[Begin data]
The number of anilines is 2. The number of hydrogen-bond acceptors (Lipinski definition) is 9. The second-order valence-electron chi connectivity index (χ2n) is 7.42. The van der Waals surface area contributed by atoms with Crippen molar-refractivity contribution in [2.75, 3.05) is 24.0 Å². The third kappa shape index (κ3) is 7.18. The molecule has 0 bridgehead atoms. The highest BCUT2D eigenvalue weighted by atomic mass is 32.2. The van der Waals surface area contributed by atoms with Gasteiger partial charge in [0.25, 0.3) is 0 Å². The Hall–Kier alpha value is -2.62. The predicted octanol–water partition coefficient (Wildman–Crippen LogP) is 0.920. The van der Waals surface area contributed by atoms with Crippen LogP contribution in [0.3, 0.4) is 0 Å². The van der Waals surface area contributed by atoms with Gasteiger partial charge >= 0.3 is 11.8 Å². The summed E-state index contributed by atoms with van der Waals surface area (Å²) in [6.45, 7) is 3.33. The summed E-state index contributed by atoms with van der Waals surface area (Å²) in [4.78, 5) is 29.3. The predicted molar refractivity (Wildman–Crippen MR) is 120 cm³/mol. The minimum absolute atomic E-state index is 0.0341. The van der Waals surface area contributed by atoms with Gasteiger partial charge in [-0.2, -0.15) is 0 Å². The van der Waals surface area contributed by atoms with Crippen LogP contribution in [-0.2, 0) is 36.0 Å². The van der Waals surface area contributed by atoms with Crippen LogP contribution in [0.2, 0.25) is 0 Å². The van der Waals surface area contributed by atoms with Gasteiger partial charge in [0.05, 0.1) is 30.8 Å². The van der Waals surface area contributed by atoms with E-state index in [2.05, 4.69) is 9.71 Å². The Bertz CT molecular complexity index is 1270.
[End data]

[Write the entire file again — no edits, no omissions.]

The number of anilines is 2. The number of hydrogen-bond acceptors (Lipinski definition) is 9. The second-order valence-electron chi connectivity index (χ2n) is 7.42. The van der Waals surface area contributed by atoms with Crippen molar-refractivity contribution in [2.75, 3.05) is 24.0 Å². The third kappa shape index (κ3) is 7.18. The molecule has 0 bridgehead atoms. The highest BCUT2D eigenvalue weighted by atomic mass is 32.2. The van der Waals surface area contributed by atoms with Gasteiger partial charge in [0.25, 0.3) is 0 Å². The Hall–Kier alpha value is -2.62. The predicted octanol–water partition coefficient (Wildman–Crippen LogP) is 0.920. The van der Waals surface area contributed by atoms with Crippen LogP contribution in [0.3, 0.4) is 0 Å². The van der Waals surface area contributed by atoms with Gasteiger partial charge >= 0.3 is 11.8 Å². The summed E-state index contributed by atoms with van der Waals surface area (Å²) in [6.45, 7) is 3.33. The summed E-state index contributed by atoms with van der Waals surface area (Å²) in [4.78, 5) is 29.3. The predicted molar refractivity (Wildman–Crippen MR) is 120 cm³/mol. The minimum absolute atomic E-state index is 0.0341. The van der Waals surface area contributed by atoms with Gasteiger partial charge in [-0.2, -0.15) is 0 Å². The van der Waals surface area contributed by atoms with Crippen LogP contribution in [-0.2, 0) is 36.0 Å². The van der Waals surface area contributed by atoms with Crippen LogP contribution in [0.2, 0.25) is 0 Å². The van der Waals surface area contributed by atoms with Gasteiger partial charge in [0.05, 0.1) is 30.8 Å². The van der Waals surface area contributed by atoms with E-state index in [2.05, 4.69) is 9.71 Å². The Bertz CT molecular complexity index is 1270.